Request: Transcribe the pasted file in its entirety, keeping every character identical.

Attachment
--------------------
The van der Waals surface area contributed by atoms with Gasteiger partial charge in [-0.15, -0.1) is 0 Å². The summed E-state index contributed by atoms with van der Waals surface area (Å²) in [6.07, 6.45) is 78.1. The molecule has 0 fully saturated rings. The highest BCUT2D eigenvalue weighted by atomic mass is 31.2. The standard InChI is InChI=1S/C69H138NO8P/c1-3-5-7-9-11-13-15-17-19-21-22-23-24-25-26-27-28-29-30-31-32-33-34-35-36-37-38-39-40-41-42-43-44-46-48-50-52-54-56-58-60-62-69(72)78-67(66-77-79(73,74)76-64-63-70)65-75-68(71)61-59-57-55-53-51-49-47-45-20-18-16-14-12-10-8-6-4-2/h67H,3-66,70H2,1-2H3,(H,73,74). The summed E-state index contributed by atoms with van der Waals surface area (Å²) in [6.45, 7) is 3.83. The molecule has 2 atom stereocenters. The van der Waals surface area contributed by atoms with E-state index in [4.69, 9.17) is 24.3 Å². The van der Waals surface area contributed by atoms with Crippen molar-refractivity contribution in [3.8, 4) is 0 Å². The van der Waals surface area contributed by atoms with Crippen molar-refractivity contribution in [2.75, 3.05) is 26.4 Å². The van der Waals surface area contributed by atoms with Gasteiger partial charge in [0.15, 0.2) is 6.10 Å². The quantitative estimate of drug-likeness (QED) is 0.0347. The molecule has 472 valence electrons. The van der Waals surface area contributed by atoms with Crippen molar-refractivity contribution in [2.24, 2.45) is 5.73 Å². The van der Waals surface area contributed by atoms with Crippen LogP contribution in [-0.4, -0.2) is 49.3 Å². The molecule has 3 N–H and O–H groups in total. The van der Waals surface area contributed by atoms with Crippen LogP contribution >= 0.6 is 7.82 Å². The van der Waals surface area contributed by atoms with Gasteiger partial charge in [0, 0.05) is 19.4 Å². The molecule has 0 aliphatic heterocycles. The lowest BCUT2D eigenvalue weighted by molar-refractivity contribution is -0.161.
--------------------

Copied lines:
The van der Waals surface area contributed by atoms with Gasteiger partial charge in [-0.15, -0.1) is 0 Å². The summed E-state index contributed by atoms with van der Waals surface area (Å²) in [6.07, 6.45) is 78.1. The molecule has 0 fully saturated rings. The highest BCUT2D eigenvalue weighted by atomic mass is 31.2. The standard InChI is InChI=1S/C69H138NO8P/c1-3-5-7-9-11-13-15-17-19-21-22-23-24-25-26-27-28-29-30-31-32-33-34-35-36-37-38-39-40-41-42-43-44-46-48-50-52-54-56-58-60-62-69(72)78-67(66-77-79(73,74)76-64-63-70)65-75-68(71)61-59-57-55-53-51-49-47-45-20-18-16-14-12-10-8-6-4-2/h67H,3-66,70H2,1-2H3,(H,73,74). The summed E-state index contributed by atoms with van der Waals surface area (Å²) in [6.45, 7) is 3.83. The molecule has 2 atom stereocenters. The van der Waals surface area contributed by atoms with E-state index in [4.69, 9.17) is 24.3 Å². The van der Waals surface area contributed by atoms with Crippen molar-refractivity contribution in [3.8, 4) is 0 Å². The van der Waals surface area contributed by atoms with Crippen molar-refractivity contribution in [2.75, 3.05) is 26.4 Å². The van der Waals surface area contributed by atoms with Gasteiger partial charge in [0.15, 0.2) is 6.10 Å². The quantitative estimate of drug-likeness (QED) is 0.0347. The molecule has 472 valence electrons. The van der Waals surface area contributed by atoms with Crippen molar-refractivity contribution in [2.24, 2.45) is 5.73 Å². The van der Waals surface area contributed by atoms with Crippen LogP contribution in [-0.4, -0.2) is 49.3 Å². The molecule has 3 N–H and O–H groups in total. The van der Waals surface area contributed by atoms with Crippen LogP contribution >= 0.6 is 7.82 Å². The van der Waals surface area contributed by atoms with Gasteiger partial charge in [0, 0.05) is 19.4 Å². The molecule has 0 aliphatic heterocycles. The lowest BCUT2D eigenvalue weighted by molar-refractivity contribution is -0.161.